Over the weekend, Chuck Fletcher was in Houston watching the Aeros take a stranglehold of their first-round series against Peoria.
Monday, Fletcher was in Espoo, Finland, watching Wild prospect Mikael Granlund celebrate a Finnish Elite League championship. Tuesday, Fletcher was in Dresden, Germany, watching the World Under-18s, which includes Granlund's brother, Markus, and several other draft-eligible youngsters.
The Wild general manager is globetrotting at a dizzying rate, but that doesn't mean he hasn't begun the process of hiring the third coach in Wild history and second in his short tenure.
"I've invested a lot of time already into the process," Fletcher said Tuesday from Germany -- eight days after he fired Todd Richards. "Still, it's April. There's not a sense of urgency, but clearly, there's work to be done."
Fletcher wouldn't say if he's officially interviewed any candidates, but the list definitely is being formulated.
Some former NHL coaches who could be contenders include former Dallas, Philadelphia and Columbus coach Ken Hitchcock, former Edmonton coach Craig MacTavish, former Los Angeles and St. Louis coach Andy Murray and former Chicago, Anaheim and Ottawa coach Craig Hartsburg.
All could bring the structure and accountability the Wild needs.
"Hitch is definitely one of the smartest coaches I've ever played for," said former NHL star Jeremy Roenick, who played for Hitchcock in Philadelphia. "He has a great knack to understand players, he has a great system. He's just one of those guys you have to listen to because he's truly a student of the game and understands the game and is a motivator."
Some other available candidates include Atlanta associate coach John Torchetti, former Atlanta coach John Anderson, former Florida coach Peter DeBoer and former Montreal coach Guy Carbonneau.
The Panthers have received permission to speak to Torchetti, who won a Stanley Cup as an assistant with the Blackhawks in 2010, for their vacant head-coaching job, and GM Rick Dudley says he'd give the same permission to Minnesota.
"He's ready to be a head coach," Dudley said of Torchetti, who's been an interim in Florida and Los Angeles. "Over a period of time, he's proven this in Chicago and other places. He's a teacher, he's a tactician, and most importantly in today's game, while he's tough on players, he's fair."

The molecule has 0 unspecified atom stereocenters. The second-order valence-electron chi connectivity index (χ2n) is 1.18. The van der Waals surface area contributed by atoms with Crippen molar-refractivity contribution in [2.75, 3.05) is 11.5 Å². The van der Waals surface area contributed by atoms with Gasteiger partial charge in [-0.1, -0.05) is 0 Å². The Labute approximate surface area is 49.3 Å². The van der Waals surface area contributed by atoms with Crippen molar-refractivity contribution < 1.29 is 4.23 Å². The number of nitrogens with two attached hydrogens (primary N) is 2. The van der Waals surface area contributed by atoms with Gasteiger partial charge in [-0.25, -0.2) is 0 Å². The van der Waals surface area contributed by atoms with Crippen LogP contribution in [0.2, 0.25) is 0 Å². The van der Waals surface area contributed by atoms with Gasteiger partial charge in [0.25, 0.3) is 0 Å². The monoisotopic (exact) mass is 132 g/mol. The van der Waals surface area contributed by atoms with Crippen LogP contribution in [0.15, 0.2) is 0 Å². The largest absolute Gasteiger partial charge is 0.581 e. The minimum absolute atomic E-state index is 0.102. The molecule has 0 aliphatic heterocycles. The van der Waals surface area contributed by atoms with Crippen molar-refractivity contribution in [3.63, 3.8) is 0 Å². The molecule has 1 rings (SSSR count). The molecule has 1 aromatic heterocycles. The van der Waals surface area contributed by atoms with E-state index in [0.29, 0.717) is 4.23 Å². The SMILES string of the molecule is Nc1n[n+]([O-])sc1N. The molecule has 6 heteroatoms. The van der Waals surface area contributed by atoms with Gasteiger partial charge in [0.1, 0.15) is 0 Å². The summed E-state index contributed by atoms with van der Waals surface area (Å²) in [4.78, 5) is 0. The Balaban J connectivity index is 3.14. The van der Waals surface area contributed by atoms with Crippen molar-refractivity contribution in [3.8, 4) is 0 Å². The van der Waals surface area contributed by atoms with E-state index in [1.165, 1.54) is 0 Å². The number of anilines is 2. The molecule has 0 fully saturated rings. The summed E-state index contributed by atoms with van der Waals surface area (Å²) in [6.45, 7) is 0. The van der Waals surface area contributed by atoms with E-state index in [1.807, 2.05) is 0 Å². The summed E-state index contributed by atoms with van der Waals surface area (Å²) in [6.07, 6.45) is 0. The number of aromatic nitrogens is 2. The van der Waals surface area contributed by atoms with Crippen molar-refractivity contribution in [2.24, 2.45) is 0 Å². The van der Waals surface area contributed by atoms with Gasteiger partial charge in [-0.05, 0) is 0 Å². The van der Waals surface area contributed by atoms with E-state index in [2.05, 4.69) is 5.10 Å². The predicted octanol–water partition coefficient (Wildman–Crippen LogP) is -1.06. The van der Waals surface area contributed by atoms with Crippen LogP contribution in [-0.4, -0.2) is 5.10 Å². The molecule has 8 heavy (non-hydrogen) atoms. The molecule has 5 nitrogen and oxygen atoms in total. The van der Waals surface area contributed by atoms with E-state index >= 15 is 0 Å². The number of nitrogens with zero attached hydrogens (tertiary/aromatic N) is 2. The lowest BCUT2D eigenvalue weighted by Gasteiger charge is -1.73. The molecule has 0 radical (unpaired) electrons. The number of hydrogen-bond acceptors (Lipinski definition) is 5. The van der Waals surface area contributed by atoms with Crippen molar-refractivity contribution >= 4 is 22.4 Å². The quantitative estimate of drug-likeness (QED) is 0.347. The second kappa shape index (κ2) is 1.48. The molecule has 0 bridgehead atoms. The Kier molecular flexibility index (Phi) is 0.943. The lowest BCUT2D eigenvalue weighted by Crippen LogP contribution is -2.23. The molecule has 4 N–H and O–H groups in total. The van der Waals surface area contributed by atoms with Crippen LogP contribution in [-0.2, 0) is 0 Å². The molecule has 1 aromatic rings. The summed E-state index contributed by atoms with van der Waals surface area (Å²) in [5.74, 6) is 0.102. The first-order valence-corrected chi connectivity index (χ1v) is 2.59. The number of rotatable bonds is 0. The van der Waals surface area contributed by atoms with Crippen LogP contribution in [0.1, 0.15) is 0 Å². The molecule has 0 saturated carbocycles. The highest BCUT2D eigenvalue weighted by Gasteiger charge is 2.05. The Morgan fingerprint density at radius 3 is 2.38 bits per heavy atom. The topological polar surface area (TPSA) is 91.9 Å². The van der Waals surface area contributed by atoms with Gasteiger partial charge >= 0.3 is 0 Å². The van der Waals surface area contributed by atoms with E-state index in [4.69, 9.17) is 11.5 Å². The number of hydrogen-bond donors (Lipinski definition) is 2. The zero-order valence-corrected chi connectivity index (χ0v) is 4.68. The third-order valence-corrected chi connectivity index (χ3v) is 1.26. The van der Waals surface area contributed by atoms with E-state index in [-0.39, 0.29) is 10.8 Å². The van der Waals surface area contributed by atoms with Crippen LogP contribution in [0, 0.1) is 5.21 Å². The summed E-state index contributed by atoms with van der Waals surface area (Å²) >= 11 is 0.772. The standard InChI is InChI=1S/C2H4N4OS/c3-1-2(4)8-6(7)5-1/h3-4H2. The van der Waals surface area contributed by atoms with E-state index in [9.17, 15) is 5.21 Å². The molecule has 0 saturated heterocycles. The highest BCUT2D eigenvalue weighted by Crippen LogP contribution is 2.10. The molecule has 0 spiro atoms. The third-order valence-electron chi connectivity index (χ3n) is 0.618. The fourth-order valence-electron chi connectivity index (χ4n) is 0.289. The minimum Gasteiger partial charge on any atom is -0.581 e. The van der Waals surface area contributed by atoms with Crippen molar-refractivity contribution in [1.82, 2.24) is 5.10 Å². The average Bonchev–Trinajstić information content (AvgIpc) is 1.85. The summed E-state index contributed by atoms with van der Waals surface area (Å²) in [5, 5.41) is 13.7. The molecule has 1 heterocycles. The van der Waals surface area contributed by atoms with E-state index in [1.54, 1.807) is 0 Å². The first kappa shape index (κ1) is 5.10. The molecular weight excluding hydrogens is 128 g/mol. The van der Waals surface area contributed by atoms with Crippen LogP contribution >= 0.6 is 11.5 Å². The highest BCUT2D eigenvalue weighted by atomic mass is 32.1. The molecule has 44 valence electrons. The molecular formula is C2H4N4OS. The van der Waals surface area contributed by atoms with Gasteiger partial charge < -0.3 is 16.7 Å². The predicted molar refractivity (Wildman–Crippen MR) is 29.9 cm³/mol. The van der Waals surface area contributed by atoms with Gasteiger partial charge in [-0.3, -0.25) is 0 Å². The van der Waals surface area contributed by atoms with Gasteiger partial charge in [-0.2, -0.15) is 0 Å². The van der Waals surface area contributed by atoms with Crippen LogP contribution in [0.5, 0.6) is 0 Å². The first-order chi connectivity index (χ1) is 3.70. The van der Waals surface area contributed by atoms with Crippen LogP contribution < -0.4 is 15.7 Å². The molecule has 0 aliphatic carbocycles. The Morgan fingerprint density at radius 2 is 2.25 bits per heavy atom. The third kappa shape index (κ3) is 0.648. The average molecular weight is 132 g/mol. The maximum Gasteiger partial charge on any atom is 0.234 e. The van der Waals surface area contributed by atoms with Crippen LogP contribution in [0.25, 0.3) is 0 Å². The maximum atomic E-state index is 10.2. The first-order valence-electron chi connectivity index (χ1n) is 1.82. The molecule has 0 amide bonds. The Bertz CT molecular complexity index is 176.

But there's no rush to hire a coach, Fletcher said, and one reason is other candidates might emerge as teams are eliminated from the playoffs. Some of those candidates might include Detroit assistant Paul MacLean, Chicago assistant Mike Haviland, Los Angeles assistant John Stevens and Montreal assistant Kirk Muller.
Aeros coach Mike Yeo might also be a candidate, especially since Fletcher says NHL head-coaching experience is not a prerequisite.
"I'm just looking for a good coach," Fletcher said. "You've got to invest a lot of time into it if you want to go about it the right way and make a proper decision. So this could take some time and we'll see where that leads us."
While Fletcher undoubtedly will be vague with his update, he wasn't vague about how excited he was to see Granlund, the Wild's 2010 first-round pick, win it all Monday.
"He just works so bloody hard," Fletcher said of Granlund, 19, who co-led HIFK and the league in playoff scoring with 16 points. "He's so skilled, but his unselfishness and the way he bought into the team concept and the way he checks, frankly, is what excites me.
"Usually it takes these talented kids two to three years to learn how to play away from the puck."
Fletcher didn't bother Granlund after the game. He just sneaked in and out.
"They were jumping around. It was a real big moment for him, so it wasn't really my place," Fletcher said. "I just wanted to let him enjoy."
But Fletcher plans a follow-up phone call to Granlund and his agent soon to "map out a plan that makes sense."
"We're in no rush to bring him over here, but ultimately, it's what he feels he needs," Fletcher said. "I have no doubt he'll be a real good player, but he's going to have a huge say in the process. If he wants to stay [in Finland], that's what we'll support. If he wants to try and come over [to North America], that's great, too."